Senators Joseph Lieberman (I-CT) and Richard Blumenthal (D-CT) and Representatives Rosa DeLauro (CT-3) and Chris Murphy (CT-5) introduced the Naugatuck River Valley National Heritage Area Study Act today (Tuesday June 14, 2011), which is the first step towards designating the area as a National Heritage Area.
The legislation directs the Secretary of the Interior to conduct a study to determine if the area is suitable or not.
Designating this area as a National Heritage Area will help to create more coordinated regional preservation and planning efforts aided by technical and planning assistance from the National Park Service.
“The Naugatuck Valley exemplifies the cultural strength of our country. The valley has a rich history with much to be proud of, from the legacy of a patchwork community of immigrants providing the industrial strength to get us through all of our nations wars, to the unique industrial-era and art-deco style buildings,” said Lieberman. “I am pleased to introduce this legislation because our national heritage is embodied not just in our natural treasures, but on the cultural uniqueness of each part of our great nation.”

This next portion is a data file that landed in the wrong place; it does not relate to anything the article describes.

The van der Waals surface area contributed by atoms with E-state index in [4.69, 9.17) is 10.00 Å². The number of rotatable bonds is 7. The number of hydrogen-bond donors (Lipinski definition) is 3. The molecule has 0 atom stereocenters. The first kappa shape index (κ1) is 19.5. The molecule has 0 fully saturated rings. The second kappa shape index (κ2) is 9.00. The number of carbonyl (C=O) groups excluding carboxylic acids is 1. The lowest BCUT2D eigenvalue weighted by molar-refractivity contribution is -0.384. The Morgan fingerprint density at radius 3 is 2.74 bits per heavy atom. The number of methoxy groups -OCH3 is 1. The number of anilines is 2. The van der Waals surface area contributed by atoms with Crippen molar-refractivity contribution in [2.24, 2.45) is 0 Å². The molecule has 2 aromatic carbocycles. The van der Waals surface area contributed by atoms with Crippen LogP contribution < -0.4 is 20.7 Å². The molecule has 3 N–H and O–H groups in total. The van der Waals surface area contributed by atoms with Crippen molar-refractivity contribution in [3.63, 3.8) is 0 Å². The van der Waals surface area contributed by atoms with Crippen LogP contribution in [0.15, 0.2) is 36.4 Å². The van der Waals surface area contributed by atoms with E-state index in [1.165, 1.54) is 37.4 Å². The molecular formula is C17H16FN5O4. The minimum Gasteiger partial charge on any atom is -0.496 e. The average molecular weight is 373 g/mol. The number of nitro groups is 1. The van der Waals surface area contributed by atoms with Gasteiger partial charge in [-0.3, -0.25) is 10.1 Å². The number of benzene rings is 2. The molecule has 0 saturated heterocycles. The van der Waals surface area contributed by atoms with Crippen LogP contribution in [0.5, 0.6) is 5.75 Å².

“The Naugatuck River Valley, a priceless region containing rich historical and economic significance and immense physical beauty, has been enjoyed by residents and visitors for over a century,” said Blumenthal. “This region of Connecticut is a shining example of American history and well deserving of recognition as a National Heritage Area that will enable towns along the river to attract visitors who are eager to learn about this unique region.”
“Once known as the arsenal of America for its high concentration of war industries, the Naugatuck River Valley is rich in manufacturing history and natural beauty,” said DeLauro. “The fourteen communities that stretch along the Naugatuck River are steeped in agricultural, trade, architectural, and industrial history. A National Heritage Area designation would not only recognize its unique and historical significance, but would boost the local economy through cultural and historic tourism, and help Connecticut to preserve its history for generations to come.”
“The Naugatuck River corridor’s rich history is equaled only by its natural beauty,” Murphy said. “With some help from the National Park Service, we can help preserve both, while hopefully bringing much-needed new tourism dollars to the region.”